To attract and keep talented, productive employees, you need to compensate employees fairly. Coming up with specific salary figures for job positions requires a lot more than guesswork. Each employee's salary must be appropriate for the duties and expectations of the position, the size of your business and the competitiveness of your local market and your industry.
Your profitability, your overall compensation package and the employee's replaceability are also considerations. To determine a salary:
- Establish a pay structure
- Review salary surveys
- Make adjustments for your market and industry if necessary
- Make adjustments based on the competitiveness of your benefits package.
Establish a compensation planDecide what kind of pay structure you're going to implement: a standard pay structure (fixed salaries) or an incentive-based structure (base pay plus incentives or bonuses). Incentive-based pay is commonly used for sales positions but is becoming more popular with other positions as well.
Tap online help for setting salariesOnline salary sites offer tremendous help when deciding on what to pay for a specific type of job in your industry or location.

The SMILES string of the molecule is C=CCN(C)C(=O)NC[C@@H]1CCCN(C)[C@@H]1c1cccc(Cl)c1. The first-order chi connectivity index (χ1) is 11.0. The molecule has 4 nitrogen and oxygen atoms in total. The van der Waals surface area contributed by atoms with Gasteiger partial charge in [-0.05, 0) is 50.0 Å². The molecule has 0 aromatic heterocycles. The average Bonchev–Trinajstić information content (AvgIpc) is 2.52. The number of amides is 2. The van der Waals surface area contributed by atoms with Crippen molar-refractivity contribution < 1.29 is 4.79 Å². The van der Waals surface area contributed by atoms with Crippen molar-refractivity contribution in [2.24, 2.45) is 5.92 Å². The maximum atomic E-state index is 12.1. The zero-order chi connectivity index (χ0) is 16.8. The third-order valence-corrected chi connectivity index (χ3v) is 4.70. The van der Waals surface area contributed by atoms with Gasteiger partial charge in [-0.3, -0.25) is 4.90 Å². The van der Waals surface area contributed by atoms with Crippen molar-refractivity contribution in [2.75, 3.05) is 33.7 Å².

Comply with wage and overtime lawsThe federal government and individual states have laws regarding minimum wage and overtime pay. Minimum wage laws in your state may vary for certain professions such as commission salespeople or restaurant wait staff. The government defines employees who may be "exempt" from overtime pay.
U.S. Department of Labor regulations to decide if a position should be salaried or paid hourly.
Don't forget about benefitsWhen establishing pay ranges, weigh the value of additional benefits, such as medical and dental coverage; life and disability insurance; and holiday, vacation and sick leave pay. Small businesses can't always offer the same level of benefits as large corporations, but you can offset that by offering attractive, no-cost benefits, such as flexible hours, telecommuting and a casual dress code.
SBA and find more information about the many types of benefits at BenefitNews.com. The U.S. Department of Labor's Bureau of Labor Statistics offers benefits surveys and resources on its Web site.
Set the parameters of incentive programsIf you choose to implement an incentive-based salary, you need to establish how the program will work. What goals will employees need to reach in order to earn the incentive or bonus? Make a certain number of sales in a quarter?Reach a certain dollar amount in sales each month?
- Small businesses typically pay lower wages than larger businesses, but they offer greater responsibility and opportunity to grow with the company.
- Make sure the salary and market information you review is current.
- Offset lower wages with benefits, such as senior-level titles, an important role and a variety of responsibilities.